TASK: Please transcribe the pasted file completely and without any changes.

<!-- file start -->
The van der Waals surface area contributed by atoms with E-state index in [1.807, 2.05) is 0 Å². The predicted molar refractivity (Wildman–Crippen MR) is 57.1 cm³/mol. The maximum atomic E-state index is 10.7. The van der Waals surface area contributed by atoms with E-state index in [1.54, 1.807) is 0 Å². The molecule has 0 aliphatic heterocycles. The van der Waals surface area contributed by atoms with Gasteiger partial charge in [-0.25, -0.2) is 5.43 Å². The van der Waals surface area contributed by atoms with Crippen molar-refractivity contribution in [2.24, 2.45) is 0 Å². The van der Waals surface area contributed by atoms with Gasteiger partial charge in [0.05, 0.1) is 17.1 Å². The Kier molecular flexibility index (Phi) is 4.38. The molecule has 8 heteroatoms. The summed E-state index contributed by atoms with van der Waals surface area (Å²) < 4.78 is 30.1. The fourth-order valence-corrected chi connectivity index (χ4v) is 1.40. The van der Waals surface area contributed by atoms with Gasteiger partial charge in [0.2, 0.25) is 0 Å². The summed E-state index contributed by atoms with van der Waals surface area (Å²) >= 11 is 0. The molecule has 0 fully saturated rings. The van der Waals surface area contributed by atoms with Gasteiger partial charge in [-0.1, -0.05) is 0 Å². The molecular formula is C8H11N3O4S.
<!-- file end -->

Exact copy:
The van der Waals surface area contributed by atoms with E-state index in [1.807, 2.05) is 0 Å². The predicted molar refractivity (Wildman–Crippen MR) is 57.1 cm³/mol. The maximum atomic E-state index is 10.7. The van der Waals surface area contributed by atoms with E-state index in [1.54, 1.807) is 0 Å². The molecule has 0 aliphatic heterocycles. The van der Waals surface area contributed by atoms with Gasteiger partial charge in [-0.25, -0.2) is 5.43 Å². The van der Waals surface area contributed by atoms with Crippen molar-refractivity contribution in [2.24, 2.45) is 0 Å². The van der Waals surface area contributed by atoms with Gasteiger partial charge in [0.05, 0.1) is 17.1 Å². The Kier molecular flexibility index (Phi) is 4.38. The molecule has 8 heteroatoms. The summed E-state index contributed by atoms with van der Waals surface area (Å²) < 4.78 is 30.1. The fourth-order valence-corrected chi connectivity index (χ4v) is 1.40. The van der Waals surface area contributed by atoms with Gasteiger partial charge in [0.2, 0.25) is 0 Å². The summed E-state index contributed by atoms with van der Waals surface area (Å²) >= 11 is 0. The molecule has 0 fully saturated rings. The van der Waals surface area contributed by atoms with Gasteiger partial charge in [-0.1, -0.05) is 0 Å². The molecular formula is C8H11N3O4S.